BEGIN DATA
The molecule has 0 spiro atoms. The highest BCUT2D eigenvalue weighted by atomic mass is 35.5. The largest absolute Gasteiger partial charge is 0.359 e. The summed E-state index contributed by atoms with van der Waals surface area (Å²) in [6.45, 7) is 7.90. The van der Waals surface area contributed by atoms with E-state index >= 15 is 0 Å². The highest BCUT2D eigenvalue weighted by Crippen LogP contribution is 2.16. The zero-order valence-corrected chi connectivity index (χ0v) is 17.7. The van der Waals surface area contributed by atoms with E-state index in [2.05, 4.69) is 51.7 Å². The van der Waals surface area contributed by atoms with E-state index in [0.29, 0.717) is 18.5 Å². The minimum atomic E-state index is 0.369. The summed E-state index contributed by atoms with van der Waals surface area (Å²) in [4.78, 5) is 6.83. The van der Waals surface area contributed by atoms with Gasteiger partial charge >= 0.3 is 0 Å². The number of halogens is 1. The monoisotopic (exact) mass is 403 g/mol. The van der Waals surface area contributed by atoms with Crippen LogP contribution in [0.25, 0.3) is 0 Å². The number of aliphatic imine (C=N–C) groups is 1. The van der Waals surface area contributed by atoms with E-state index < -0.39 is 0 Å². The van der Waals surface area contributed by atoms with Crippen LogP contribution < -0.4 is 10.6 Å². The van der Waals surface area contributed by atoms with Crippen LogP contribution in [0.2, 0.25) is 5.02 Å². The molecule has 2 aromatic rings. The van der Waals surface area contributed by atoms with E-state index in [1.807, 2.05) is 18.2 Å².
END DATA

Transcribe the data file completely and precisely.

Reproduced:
The molecule has 0 spiro atoms. The highest BCUT2D eigenvalue weighted by atomic mass is 35.5. The largest absolute Gasteiger partial charge is 0.359 e. The summed E-state index contributed by atoms with van der Waals surface area (Å²) in [6.45, 7) is 7.90. The van der Waals surface area contributed by atoms with E-state index >= 15 is 0 Å². The highest BCUT2D eigenvalue weighted by Crippen LogP contribution is 2.16. The zero-order valence-corrected chi connectivity index (χ0v) is 17.7. The van der Waals surface area contributed by atoms with E-state index in [2.05, 4.69) is 51.7 Å². The van der Waals surface area contributed by atoms with E-state index in [0.29, 0.717) is 18.5 Å². The minimum atomic E-state index is 0.369. The summed E-state index contributed by atoms with van der Waals surface area (Å²) in [4.78, 5) is 6.83. The van der Waals surface area contributed by atoms with Gasteiger partial charge >= 0.3 is 0 Å². The number of halogens is 1. The monoisotopic (exact) mass is 403 g/mol. The van der Waals surface area contributed by atoms with Crippen LogP contribution in [0.25, 0.3) is 0 Å². The number of aliphatic imine (C=N–C) groups is 1. The van der Waals surface area contributed by atoms with E-state index < -0.39 is 0 Å². The van der Waals surface area contributed by atoms with Crippen LogP contribution < -0.4 is 10.6 Å². The van der Waals surface area contributed by atoms with Crippen LogP contribution in [0.2, 0.25) is 5.02 Å². The molecule has 2 aromatic rings. The van der Waals surface area contributed by atoms with E-state index in [1.807, 2.05) is 18.2 Å².